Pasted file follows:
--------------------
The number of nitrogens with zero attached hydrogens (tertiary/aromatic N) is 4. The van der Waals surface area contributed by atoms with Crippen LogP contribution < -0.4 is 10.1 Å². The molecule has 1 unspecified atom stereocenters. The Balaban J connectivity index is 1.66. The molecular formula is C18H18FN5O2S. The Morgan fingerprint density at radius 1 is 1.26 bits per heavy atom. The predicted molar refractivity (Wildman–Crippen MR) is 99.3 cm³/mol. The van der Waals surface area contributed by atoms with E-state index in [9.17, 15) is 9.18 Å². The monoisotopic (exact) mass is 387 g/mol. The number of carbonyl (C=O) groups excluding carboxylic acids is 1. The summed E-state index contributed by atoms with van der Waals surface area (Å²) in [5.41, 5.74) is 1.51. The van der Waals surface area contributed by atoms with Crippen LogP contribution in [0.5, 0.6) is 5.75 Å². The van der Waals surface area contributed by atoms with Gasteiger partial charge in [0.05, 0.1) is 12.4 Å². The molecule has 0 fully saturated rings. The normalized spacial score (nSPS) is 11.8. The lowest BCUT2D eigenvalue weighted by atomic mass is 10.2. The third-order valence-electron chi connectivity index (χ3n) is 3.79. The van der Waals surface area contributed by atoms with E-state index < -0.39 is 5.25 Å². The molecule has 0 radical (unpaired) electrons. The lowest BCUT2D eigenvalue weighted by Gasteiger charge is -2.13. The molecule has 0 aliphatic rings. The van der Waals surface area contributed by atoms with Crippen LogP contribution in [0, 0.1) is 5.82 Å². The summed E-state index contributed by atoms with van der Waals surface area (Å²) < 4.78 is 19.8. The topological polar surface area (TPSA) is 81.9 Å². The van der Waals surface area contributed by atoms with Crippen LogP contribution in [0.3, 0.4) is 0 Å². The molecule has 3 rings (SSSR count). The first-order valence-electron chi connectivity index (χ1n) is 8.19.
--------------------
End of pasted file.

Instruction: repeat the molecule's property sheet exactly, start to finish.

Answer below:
The number of nitrogens with zero attached hydrogens (tertiary/aromatic N) is 4. The van der Waals surface area contributed by atoms with Crippen LogP contribution < -0.4 is 10.1 Å². The molecule has 1 unspecified atom stereocenters. The Balaban J connectivity index is 1.66. The molecular formula is C18H18FN5O2S. The Morgan fingerprint density at radius 1 is 1.26 bits per heavy atom. The predicted molar refractivity (Wildman–Crippen MR) is 99.3 cm³/mol. The van der Waals surface area contributed by atoms with E-state index in [9.17, 15) is 9.18 Å². The monoisotopic (exact) mass is 387 g/mol. The number of carbonyl (C=O) groups excluding carboxylic acids is 1. The summed E-state index contributed by atoms with van der Waals surface area (Å²) in [5.41, 5.74) is 1.51. The van der Waals surface area contributed by atoms with Crippen LogP contribution in [0.5, 0.6) is 5.75 Å². The van der Waals surface area contributed by atoms with Gasteiger partial charge in [0.05, 0.1) is 12.4 Å². The molecule has 0 fully saturated rings. The normalized spacial score (nSPS) is 11.8. The lowest BCUT2D eigenvalue weighted by atomic mass is 10.2. The third-order valence-electron chi connectivity index (χ3n) is 3.79. The van der Waals surface area contributed by atoms with E-state index < -0.39 is 5.25 Å². The molecule has 0 radical (unpaired) electrons. The lowest BCUT2D eigenvalue weighted by Gasteiger charge is -2.13. The molecule has 0 aliphatic rings. The van der Waals surface area contributed by atoms with Crippen LogP contribution in [0, 0.1) is 5.82 Å². The summed E-state index contributed by atoms with van der Waals surface area (Å²) < 4.78 is 19.8. The topological polar surface area (TPSA) is 81.9 Å². The van der Waals surface area contributed by atoms with Crippen LogP contribution in [0.3, 0.4) is 0 Å². The molecule has 3 rings (SSSR count). The first-order valence-electron chi connectivity index (χ1n) is 8.19.